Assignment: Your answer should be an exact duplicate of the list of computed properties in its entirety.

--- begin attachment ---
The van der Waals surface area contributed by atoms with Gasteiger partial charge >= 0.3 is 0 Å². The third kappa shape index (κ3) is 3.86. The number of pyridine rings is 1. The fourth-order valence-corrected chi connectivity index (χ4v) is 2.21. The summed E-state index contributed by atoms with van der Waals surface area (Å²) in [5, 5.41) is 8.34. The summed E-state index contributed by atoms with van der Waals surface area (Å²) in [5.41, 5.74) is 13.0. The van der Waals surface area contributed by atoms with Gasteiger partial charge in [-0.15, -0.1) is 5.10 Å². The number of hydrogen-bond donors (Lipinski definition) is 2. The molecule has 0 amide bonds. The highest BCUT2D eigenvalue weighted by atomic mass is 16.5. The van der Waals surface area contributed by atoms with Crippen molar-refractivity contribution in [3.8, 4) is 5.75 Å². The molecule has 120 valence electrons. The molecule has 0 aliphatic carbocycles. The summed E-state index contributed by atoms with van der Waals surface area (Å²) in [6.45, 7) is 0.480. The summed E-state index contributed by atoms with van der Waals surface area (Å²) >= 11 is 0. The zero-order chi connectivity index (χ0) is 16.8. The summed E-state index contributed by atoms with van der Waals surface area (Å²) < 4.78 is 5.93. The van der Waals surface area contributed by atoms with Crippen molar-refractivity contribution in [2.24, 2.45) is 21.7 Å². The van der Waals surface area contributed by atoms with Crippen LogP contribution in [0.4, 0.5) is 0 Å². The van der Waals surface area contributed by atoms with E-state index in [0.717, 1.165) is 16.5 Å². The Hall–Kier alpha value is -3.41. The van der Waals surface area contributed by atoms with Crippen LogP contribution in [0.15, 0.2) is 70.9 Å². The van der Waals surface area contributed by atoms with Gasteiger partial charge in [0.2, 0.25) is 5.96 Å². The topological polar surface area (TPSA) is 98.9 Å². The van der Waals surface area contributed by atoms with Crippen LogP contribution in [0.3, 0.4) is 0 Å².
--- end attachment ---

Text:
The van der Waals surface area contributed by atoms with Gasteiger partial charge >= 0.3 is 0 Å². The third kappa shape index (κ3) is 3.86. The number of pyridine rings is 1. The fourth-order valence-corrected chi connectivity index (χ4v) is 2.21. The summed E-state index contributed by atoms with van der Waals surface area (Å²) in [5, 5.41) is 8.34. The summed E-state index contributed by atoms with van der Waals surface area (Å²) in [5.41, 5.74) is 13.0. The van der Waals surface area contributed by atoms with Gasteiger partial charge in [-0.15, -0.1) is 5.10 Å². The number of hydrogen-bond donors (Lipinski definition) is 2. The molecule has 0 amide bonds. The highest BCUT2D eigenvalue weighted by atomic mass is 16.5. The van der Waals surface area contributed by atoms with Crippen molar-refractivity contribution in [3.8, 4) is 5.75 Å². The molecule has 120 valence electrons. The molecule has 0 aliphatic carbocycles. The summed E-state index contributed by atoms with van der Waals surface area (Å²) in [6.45, 7) is 0.480. The summed E-state index contributed by atoms with van der Waals surface area (Å²) >= 11 is 0. The zero-order chi connectivity index (χ0) is 16.8. The summed E-state index contributed by atoms with van der Waals surface area (Å²) < 4.78 is 5.93. The van der Waals surface area contributed by atoms with Crippen molar-refractivity contribution in [2.24, 2.45) is 21.7 Å². The van der Waals surface area contributed by atoms with Crippen LogP contribution in [0.4, 0.5) is 0 Å². The van der Waals surface area contributed by atoms with E-state index in [0.717, 1.165) is 16.5 Å². The Hall–Kier alpha value is -3.41. The van der Waals surface area contributed by atoms with Crippen LogP contribution in [0.15, 0.2) is 70.9 Å². The van der Waals surface area contributed by atoms with Gasteiger partial charge in [0.2, 0.25) is 5.96 Å². The topological polar surface area (TPSA) is 98.9 Å². The van der Waals surface area contributed by atoms with Crippen LogP contribution in [0.3, 0.4) is 0 Å².